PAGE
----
The amazing world of large-scale food retail distribution

Mar 23, 2020

The amazing world of large-scale food retail distribution

Mar 23, 2020

It is evident that food retail distribution plays a critical role in today’s economies. In recent weeks, whilst the corona virus arose in Europe, food retail had a key role in keeping supermarket stocked as part of the population is unjustly stocking up toilet paper and long shelf life food and beverages. In the Netherlands the food chain is currently marked as crucial profession that is needed to keep the society going during the continuing corona crisis. Have you ever thought about the genial chain from farm to fork, in which distribution plays such an essential role?

Behind the scenes of a major retailer

A few weeks ago, Globally Cool got the opportunity to take a look behind the scenes of a Dutch retailer’s distribution centre. team member Warner was immediately impressed by the size of the location and how the whole logistic operation is managed. With a total area of almost 40,000 square meters and a thousand of employees that keep all processes going, the hub is one of the biggest of its kind in the Netherlands.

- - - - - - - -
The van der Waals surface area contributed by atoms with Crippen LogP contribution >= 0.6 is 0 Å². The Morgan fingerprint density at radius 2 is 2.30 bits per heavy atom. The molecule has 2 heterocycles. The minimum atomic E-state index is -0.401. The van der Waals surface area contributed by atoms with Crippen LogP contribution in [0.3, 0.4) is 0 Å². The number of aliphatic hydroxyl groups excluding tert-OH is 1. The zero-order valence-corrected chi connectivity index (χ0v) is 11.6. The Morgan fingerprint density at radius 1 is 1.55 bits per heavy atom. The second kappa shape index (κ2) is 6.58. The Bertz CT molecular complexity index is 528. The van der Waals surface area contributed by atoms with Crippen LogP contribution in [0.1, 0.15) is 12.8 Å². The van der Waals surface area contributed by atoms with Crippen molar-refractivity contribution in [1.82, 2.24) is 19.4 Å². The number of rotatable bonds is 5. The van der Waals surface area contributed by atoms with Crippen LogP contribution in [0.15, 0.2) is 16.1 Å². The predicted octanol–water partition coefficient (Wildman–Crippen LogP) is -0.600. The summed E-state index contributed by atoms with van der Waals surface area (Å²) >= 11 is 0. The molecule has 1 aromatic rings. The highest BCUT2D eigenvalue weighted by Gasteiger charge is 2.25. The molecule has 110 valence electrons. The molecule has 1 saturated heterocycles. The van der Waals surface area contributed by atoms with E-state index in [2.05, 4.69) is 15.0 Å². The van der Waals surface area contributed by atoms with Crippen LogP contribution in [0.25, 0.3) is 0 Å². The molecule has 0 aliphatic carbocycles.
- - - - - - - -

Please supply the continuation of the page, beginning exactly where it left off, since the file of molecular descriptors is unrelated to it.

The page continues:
Despite that Warner had to sign a non-disclosure agreement, we can give away some nice-to-know facts and impressive key figures of an average distribution centre:

  • The country-wide distribution network of Albert Heijn distinguishes between fast-moving and slow-moving products. The slow flow is stocked in one central distribution centre, whilst the fast-moving products are stocked in the regional centres. This division into fast and slow is made for both fresh and ambient products.
  • Cross-docking is the magic word and means that the slow flow goes from the national distribution centre to the regional centres, where the slow flow shop orders are consolidated with the fast flow orders.
  • 1,000 employees prepare 1,700 shipments to more than 200 shops per week. On average, a fresh product stays 1.5 day in the distribution centre, whilst an ambient product its lead time is a little more than four days. You can imagine that the work floor looks like an ant nest!

Automation is the future

Albert Heijn, which is one of the largest retailers in Western Europe, announced their plans to invest in an automated distribution centre for non-perishables a few years ago. This warehouse is already in operation, starting 2019, which ensures that the entire non perishables assortment is processed fully automatically – from arrival to loading. To get an idea of this warehouse, watch this video from the hand of the automation systems supplier for this warehouse:

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